Yellow Rat Snakes: Happy Almost Anywhere
Yellow rat snakes seem to be comfortable in just about any situation: they’ll go underground in pursuit of rodents; climb trees to raid birds’ nests; and forage for small animals in fields and forests. Generally docile and somewhat slow-moving, they also accommodate well to domestication, snake-happy as long as they are fed consistently and have a herpertorium with comfortable temperature and places to hide.
In the wild, yellow rat snakes range primarily in coastal areas of the southeastern United States, especially in Florida, Georgia and across the Savannah River into South Carolina. Besides their favored wild habitats – timbered hills, forests, floodplains and swamps – the snakes often take up quarters in abandoned buildings, farmhouses and small homes. They like water and are good swimmers and climbers. When not hunting, they often hang out high in magnolia and live oak trees.
The snakes tend to have a greenish cast, with yellow and orange tints and four dark stripes running the length of their bodies. The striping varies with the snakes’ respective regional habitat. Rat snakes are constrictors and have a widely varied diet in part because their relatively large size broadens the range or prey available to them.
While most yellow rat snakes fall between five-seven feet in length, specimens have been known to reach 10 feet and well over two inches in diameter. They usually emerge at dusk to hunt at night, sometimes foraging during the day as well and often becoming somewhat aggressive at feeding time.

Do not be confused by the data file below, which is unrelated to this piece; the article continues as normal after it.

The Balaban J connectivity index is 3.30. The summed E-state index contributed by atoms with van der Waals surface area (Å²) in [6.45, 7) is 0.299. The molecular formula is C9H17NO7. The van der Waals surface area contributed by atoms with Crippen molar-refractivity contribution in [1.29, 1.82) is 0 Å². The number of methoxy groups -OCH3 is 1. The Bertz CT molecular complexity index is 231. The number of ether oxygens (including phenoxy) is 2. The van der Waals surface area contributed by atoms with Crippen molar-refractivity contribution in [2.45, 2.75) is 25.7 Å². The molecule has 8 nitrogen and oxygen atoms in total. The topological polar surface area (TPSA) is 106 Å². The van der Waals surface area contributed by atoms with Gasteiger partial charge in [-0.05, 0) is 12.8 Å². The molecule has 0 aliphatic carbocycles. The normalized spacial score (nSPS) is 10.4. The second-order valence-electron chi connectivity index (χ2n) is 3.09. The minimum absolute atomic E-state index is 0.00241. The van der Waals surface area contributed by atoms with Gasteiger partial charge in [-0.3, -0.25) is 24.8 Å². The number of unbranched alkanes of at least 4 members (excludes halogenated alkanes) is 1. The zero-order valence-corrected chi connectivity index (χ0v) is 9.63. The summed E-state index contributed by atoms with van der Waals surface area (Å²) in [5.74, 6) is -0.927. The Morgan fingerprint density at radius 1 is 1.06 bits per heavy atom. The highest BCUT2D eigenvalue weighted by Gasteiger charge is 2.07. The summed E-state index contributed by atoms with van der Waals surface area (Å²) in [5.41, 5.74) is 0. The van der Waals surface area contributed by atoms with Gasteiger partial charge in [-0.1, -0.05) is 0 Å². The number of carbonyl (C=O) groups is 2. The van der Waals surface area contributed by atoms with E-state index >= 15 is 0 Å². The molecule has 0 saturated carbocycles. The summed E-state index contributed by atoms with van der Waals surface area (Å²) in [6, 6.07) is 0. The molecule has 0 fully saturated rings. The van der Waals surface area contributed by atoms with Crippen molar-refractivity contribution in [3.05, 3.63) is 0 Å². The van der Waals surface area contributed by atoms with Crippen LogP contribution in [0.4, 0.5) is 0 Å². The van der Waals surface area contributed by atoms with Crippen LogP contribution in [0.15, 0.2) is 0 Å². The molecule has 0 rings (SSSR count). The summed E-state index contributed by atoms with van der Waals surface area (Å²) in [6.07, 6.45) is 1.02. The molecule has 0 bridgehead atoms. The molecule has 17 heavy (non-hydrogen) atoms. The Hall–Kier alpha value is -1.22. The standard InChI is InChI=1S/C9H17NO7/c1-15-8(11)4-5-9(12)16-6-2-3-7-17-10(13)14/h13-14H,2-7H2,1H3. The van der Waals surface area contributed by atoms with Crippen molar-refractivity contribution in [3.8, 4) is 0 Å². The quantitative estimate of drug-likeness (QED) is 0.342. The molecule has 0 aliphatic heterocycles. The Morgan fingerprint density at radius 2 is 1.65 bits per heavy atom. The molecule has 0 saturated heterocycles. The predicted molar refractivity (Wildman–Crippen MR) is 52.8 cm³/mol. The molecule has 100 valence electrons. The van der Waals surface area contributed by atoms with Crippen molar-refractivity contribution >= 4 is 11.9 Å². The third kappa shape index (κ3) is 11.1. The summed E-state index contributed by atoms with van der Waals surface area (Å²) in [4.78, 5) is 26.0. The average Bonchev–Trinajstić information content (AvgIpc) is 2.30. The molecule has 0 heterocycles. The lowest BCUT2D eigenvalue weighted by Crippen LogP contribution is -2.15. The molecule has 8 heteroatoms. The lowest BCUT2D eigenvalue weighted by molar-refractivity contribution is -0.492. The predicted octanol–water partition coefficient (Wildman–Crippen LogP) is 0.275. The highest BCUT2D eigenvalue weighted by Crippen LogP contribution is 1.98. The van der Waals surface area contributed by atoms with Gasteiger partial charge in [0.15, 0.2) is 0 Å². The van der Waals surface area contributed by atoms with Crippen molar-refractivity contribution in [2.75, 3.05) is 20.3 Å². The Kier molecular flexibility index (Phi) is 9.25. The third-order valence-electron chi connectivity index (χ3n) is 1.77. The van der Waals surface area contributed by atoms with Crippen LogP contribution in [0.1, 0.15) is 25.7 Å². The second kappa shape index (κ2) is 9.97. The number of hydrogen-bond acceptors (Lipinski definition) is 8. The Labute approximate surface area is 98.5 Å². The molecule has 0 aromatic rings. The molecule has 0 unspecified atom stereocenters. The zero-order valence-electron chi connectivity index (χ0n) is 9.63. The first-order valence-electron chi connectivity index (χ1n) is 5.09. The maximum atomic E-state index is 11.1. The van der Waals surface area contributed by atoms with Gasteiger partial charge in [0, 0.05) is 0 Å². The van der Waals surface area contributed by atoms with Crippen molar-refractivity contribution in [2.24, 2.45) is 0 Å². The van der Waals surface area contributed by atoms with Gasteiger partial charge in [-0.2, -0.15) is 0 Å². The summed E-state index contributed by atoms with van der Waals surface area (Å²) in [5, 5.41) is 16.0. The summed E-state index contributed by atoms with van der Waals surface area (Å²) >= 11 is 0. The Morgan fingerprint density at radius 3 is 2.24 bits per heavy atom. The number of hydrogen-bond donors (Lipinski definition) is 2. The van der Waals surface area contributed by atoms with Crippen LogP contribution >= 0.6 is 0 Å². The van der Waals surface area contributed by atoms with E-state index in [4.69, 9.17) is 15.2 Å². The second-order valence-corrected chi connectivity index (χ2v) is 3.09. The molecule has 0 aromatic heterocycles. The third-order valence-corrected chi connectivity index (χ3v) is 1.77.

Their defensive strategies include taking a threat posture, emulating rattlesnakes by shaking their tails in clusters of dead leaves, and secreting a foul-smelling odor. When sleeping, they tend to take a curved position that is apparently intended to camouflage them as fallen branches.
Yellow rat snakes’ normal life expectancy is 10-15 years in the wild, but as pets they can live much longer -- up to 30 years. They reach sexual maturity at about four years of age, breeding once a year in late spring or early summer. Oviparous reptiles, the females select a warm, protected place to nest, depositing up to 40 eggs in a single clutch and leaving the eggs to hatch.
The juveniles emerge after 65-70 days of incubation, usually 10-16 inches in length, and immediately begin foraging for small lizards, baby mice and small frogs. They grow fast, quickly doubling in size and moving on to include more adult fare. Fortunately for the babies, yellow rat snakes have an extensive dietary range, making it far less likely that they will be eaten by their parents.
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